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Ohio House approves second round of federal COVID relief funds

Sign outside fast food restaurant in suburban Columbus
Karen Kasler
Statehouse News Bureau
Sign outside fast food restaurant in central Ohio suburb in 2021. Money from the American Rescue Plan Act is meant, in part, to help businesses struggling with the public health and economic impacts of COVID-19.

Ohio lawmakers in the House voted to release another round of federal stimulus dollars in relation to COVID-19 pandemic relief.

More than $420 million is earmarked for local governments around Ohio with a population of under 50,000 people.

Rep. Thomas Hall (R-Madison Twp.) said this is a second round of funds from ARPA. The first round was released in June 2021. Hall noted that the U.S. Department of Treasury released new guidance for how the funds can be used.

“To allow for more things to be paid for out of these funds than in the first round that we got,” said Hall.

The American Rescue Plan Act sent more than $5.4 billion to Ohio which was part of the $1.9 trillion COVID-19 relief package proposed by President Joe Biden. An additional $6.6 billion was sent directly to larger Ohio cities.

Republicans in Ohio and around the country fought against the stimulus package. But the Ohio House bill to release the additional funds received bipartisan approval.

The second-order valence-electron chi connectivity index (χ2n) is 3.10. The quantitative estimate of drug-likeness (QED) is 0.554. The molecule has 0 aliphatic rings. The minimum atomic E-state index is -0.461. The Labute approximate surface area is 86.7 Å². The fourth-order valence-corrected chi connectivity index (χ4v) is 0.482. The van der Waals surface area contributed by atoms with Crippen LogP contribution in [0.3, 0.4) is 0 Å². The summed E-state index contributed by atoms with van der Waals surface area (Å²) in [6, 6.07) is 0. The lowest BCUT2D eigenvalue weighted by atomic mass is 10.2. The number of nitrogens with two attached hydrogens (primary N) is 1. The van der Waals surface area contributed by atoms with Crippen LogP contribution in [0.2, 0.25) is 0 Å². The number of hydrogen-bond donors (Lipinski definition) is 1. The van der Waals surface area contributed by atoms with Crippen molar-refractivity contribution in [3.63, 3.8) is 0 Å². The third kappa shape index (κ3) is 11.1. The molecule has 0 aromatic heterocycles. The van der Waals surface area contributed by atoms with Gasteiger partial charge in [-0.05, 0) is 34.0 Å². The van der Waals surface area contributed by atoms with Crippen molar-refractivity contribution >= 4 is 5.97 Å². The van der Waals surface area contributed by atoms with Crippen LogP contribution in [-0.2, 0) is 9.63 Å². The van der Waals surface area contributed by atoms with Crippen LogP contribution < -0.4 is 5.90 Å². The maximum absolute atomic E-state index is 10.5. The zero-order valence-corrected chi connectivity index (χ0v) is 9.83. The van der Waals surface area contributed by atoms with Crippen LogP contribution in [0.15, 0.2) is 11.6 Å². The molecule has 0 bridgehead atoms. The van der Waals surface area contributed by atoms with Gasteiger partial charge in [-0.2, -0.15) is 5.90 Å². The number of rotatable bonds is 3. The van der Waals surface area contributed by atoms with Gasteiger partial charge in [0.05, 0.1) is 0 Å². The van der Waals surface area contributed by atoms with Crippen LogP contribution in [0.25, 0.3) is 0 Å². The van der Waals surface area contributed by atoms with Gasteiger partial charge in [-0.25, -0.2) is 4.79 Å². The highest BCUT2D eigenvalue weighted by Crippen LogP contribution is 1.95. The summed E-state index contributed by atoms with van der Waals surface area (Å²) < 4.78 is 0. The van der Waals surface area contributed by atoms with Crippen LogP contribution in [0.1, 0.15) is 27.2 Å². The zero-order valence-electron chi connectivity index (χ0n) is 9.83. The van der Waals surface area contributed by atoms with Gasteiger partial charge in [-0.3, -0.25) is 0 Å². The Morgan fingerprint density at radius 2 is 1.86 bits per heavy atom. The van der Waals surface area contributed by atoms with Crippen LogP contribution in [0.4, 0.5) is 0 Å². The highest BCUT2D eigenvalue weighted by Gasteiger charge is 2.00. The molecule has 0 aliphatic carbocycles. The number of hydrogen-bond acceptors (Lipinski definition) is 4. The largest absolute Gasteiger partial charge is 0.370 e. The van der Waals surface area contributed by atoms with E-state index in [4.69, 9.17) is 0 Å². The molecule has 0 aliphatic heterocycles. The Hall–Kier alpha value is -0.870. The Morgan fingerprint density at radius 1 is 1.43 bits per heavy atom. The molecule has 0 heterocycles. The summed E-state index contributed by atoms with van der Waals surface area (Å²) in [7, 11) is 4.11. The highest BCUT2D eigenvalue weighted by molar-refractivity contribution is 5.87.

The Ohio Democratic Party pushed back on Republicans who argued against the American Rescue Plan Act, such as Gov. Mike DeWine.

“No thanks to Mike DeWine, Ohio communities are about to receive critical investments that will help working families recover from the pandemic and move our state forward. While we’re glad Republicans, including DeWine, have recognized how important the American Rescue plan is to Ohio’s recovery, it’s unacceptable for them to try to fool Ohio voters into thinking they had anything to do with it,” said Matt Keyes, Ohio Democratic Party spokesperson.

Hall acknowledges he also disagreed with the move from Biden and Congress to enact the American Rescue Plan Act. But as Hall noted, since the money has already been approved on the federal level, Ohio might as well put it to use.

“I've been joking that this is a use it or lose it type of situation and I would hope that our communities would be able to use the monies here first. If they don't agree, they don't want to monies, they do not have to use them. We're just trying to give them this avenue,” said Hall.

The Ohio Senate is expected to hold hearings on the bill and pass it out of the chamber in the next few weeks.

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